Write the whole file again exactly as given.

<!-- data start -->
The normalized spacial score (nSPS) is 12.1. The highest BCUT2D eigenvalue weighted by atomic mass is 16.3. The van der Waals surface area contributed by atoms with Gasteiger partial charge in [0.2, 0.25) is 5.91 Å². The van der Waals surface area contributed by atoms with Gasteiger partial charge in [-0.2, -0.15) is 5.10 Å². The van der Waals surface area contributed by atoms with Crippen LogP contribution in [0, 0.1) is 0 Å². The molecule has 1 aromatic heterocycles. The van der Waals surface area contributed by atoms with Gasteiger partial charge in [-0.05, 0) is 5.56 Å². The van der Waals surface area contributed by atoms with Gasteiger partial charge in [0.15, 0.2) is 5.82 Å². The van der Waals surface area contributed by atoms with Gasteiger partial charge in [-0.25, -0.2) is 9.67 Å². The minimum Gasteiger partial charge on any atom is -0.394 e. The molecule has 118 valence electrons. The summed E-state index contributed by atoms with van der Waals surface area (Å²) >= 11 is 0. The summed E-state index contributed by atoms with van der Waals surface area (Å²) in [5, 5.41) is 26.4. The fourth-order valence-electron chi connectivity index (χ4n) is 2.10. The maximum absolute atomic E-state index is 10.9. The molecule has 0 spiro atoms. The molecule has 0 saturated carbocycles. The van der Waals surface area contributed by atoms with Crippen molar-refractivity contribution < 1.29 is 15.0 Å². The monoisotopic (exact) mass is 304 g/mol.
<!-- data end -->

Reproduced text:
The normalized spacial score (nSPS) is 12.1. The highest BCUT2D eigenvalue weighted by atomic mass is 16.3. The van der Waals surface area contributed by atoms with Gasteiger partial charge in [0.2, 0.25) is 5.91 Å². The van der Waals surface area contributed by atoms with Gasteiger partial charge in [-0.2, -0.15) is 5.10 Å². The van der Waals surface area contributed by atoms with Crippen LogP contribution in [0, 0.1) is 0 Å². The molecule has 1 aromatic heterocycles. The van der Waals surface area contributed by atoms with Gasteiger partial charge in [-0.05, 0) is 5.56 Å². The van der Waals surface area contributed by atoms with Gasteiger partial charge in [0.15, 0.2) is 5.82 Å². The van der Waals surface area contributed by atoms with Gasteiger partial charge in [-0.25, -0.2) is 9.67 Å². The minimum Gasteiger partial charge on any atom is -0.394 e. The molecule has 118 valence electrons. The summed E-state index contributed by atoms with van der Waals surface area (Å²) >= 11 is 0. The summed E-state index contributed by atoms with van der Waals surface area (Å²) in [5, 5.41) is 26.4. The fourth-order valence-electron chi connectivity index (χ4n) is 2.10. The maximum absolute atomic E-state index is 10.9. The molecule has 0 spiro atoms. The molecule has 0 saturated carbocycles. The van der Waals surface area contributed by atoms with Crippen molar-refractivity contribution < 1.29 is 15.0 Å². The monoisotopic (exact) mass is 304 g/mol.